But now we have arrived at an encyclical—the first ever, I would say—that the world not only finds entirely inoffensive but universally applauds as a wondrous thing. Yet the world applauds this encyclical—rapturously applauds it—despite its tacked-on Catholic content in Chapter 6, its discussion of the Bible in Chapter 2, and its numerous references to God and the “uniqueness,” “inalienable worth” and “infinite dignity” of man, who is created in God’s “image and likeness.”

How can this be? The obvious answer to that question is what I missed before, or at least failed to put forth with sufficient clarity. So let me present it to our readers now for their consideration.  

Man is endowed with a rational and immortal soul of infinite worth. This means that the life of one man is of greater value than the life of every lower creature on earth taken together, of greater value than the whole earth itself save man, of greater value than everything in the universe together save man.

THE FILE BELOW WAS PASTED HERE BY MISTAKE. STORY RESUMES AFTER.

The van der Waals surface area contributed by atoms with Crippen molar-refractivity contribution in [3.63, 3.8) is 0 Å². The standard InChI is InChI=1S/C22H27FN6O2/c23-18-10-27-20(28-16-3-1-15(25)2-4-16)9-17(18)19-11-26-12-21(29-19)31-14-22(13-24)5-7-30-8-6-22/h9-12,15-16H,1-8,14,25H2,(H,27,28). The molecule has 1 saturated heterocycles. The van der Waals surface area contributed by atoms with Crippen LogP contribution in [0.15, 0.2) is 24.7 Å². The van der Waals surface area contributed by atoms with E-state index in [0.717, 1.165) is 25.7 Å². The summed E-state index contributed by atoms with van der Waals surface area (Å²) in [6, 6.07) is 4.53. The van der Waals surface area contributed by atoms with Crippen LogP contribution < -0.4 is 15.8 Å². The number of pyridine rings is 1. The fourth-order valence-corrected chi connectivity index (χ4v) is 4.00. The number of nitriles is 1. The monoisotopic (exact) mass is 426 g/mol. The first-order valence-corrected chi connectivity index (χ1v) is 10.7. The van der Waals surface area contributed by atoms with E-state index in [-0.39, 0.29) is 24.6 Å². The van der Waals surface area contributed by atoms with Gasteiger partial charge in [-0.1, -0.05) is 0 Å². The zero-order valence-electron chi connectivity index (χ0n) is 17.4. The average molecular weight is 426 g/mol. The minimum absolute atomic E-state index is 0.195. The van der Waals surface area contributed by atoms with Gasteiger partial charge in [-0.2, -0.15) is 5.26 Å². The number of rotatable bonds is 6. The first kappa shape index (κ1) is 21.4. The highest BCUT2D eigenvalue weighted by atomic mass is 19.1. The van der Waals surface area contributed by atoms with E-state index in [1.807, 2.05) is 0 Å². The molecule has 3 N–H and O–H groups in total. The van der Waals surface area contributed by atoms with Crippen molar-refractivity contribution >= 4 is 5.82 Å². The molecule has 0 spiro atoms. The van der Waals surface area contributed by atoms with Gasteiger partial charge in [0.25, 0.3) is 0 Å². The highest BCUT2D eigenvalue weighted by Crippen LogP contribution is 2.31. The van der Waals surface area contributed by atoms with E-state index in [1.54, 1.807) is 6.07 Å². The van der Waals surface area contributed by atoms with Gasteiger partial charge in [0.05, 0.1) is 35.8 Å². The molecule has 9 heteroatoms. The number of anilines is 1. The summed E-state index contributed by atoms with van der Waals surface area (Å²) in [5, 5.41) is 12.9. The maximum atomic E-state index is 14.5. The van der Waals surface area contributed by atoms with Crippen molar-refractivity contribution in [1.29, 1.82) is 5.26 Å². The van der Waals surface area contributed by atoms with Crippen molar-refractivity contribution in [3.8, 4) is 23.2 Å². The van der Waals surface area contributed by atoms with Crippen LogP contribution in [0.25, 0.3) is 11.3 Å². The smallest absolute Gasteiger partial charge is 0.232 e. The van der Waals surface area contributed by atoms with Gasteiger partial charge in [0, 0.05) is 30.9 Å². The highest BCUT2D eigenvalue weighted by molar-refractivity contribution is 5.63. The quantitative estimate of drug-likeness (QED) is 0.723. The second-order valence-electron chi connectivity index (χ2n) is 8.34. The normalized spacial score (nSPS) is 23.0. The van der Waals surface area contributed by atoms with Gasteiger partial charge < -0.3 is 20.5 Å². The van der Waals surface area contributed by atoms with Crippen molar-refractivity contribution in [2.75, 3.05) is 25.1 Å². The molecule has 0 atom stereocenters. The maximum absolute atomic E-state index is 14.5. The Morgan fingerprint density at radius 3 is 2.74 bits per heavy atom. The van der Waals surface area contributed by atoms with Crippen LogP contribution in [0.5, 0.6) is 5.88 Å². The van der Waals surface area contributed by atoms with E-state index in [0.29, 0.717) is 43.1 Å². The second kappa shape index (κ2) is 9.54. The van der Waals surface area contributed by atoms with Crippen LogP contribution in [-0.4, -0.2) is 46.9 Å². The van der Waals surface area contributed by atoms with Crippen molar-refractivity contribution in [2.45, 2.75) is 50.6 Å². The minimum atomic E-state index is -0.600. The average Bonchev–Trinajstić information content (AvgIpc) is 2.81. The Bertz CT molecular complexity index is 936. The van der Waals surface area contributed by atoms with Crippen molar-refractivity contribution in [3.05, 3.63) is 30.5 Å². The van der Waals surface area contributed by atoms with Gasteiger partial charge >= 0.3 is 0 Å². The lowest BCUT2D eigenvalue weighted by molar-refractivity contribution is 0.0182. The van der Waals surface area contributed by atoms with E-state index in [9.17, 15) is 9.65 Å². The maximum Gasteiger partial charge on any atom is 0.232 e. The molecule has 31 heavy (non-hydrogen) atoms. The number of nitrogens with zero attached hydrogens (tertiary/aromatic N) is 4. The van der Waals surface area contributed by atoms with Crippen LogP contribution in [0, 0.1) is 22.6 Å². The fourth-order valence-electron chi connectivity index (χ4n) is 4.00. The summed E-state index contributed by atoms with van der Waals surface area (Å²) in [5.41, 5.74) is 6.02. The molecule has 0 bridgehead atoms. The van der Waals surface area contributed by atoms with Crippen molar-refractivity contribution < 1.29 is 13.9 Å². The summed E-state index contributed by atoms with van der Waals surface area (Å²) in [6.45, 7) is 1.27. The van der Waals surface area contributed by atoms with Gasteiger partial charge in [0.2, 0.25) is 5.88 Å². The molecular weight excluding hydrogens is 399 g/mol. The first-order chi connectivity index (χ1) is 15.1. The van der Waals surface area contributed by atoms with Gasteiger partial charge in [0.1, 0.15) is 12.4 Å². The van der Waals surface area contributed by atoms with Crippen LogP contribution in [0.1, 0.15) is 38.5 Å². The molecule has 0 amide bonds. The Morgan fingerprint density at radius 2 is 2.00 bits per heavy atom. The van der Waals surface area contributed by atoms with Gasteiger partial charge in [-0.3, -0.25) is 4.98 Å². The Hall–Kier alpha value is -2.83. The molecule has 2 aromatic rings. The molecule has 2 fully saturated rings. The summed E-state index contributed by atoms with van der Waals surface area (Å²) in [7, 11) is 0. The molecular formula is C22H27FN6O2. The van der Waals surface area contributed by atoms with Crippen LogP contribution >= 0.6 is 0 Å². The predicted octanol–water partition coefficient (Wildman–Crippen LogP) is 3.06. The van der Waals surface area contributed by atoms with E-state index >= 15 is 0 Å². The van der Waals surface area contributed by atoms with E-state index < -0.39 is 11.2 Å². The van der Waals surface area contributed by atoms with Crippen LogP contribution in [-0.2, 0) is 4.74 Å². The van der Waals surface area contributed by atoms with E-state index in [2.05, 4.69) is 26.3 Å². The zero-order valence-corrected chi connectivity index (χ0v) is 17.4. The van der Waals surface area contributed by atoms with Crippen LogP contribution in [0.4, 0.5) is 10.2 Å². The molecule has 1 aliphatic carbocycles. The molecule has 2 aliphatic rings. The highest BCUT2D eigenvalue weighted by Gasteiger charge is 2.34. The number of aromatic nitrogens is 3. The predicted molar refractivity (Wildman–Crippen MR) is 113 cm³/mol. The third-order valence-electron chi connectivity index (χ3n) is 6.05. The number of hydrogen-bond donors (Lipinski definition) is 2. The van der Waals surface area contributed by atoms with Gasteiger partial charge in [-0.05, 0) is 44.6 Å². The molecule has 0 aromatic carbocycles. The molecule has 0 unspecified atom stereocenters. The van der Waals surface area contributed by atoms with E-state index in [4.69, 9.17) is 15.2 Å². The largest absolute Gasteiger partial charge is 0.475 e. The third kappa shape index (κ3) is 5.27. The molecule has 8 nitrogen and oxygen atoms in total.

For this reason, the deliberate killing of one human being by abortion or abortifiacient contraception is an offense against God infinitely greater than the destruction of the entire earth and the entire universe.

Which brings me to the fatal defect of this encyclical: its attempt to preach to the world about the duty to care for nature without ever mentioning that every conceivable offense against nature is as nothing in comparison with the deliberate destruction of even one human being by abortion or abortifiacient contraception. Abortion and contraception are man’s most heinous attempts to dominate Creation in a manner contrary to the human dominion conferred by God, yet LS says nothing about contraception and glances off the issue of abortion.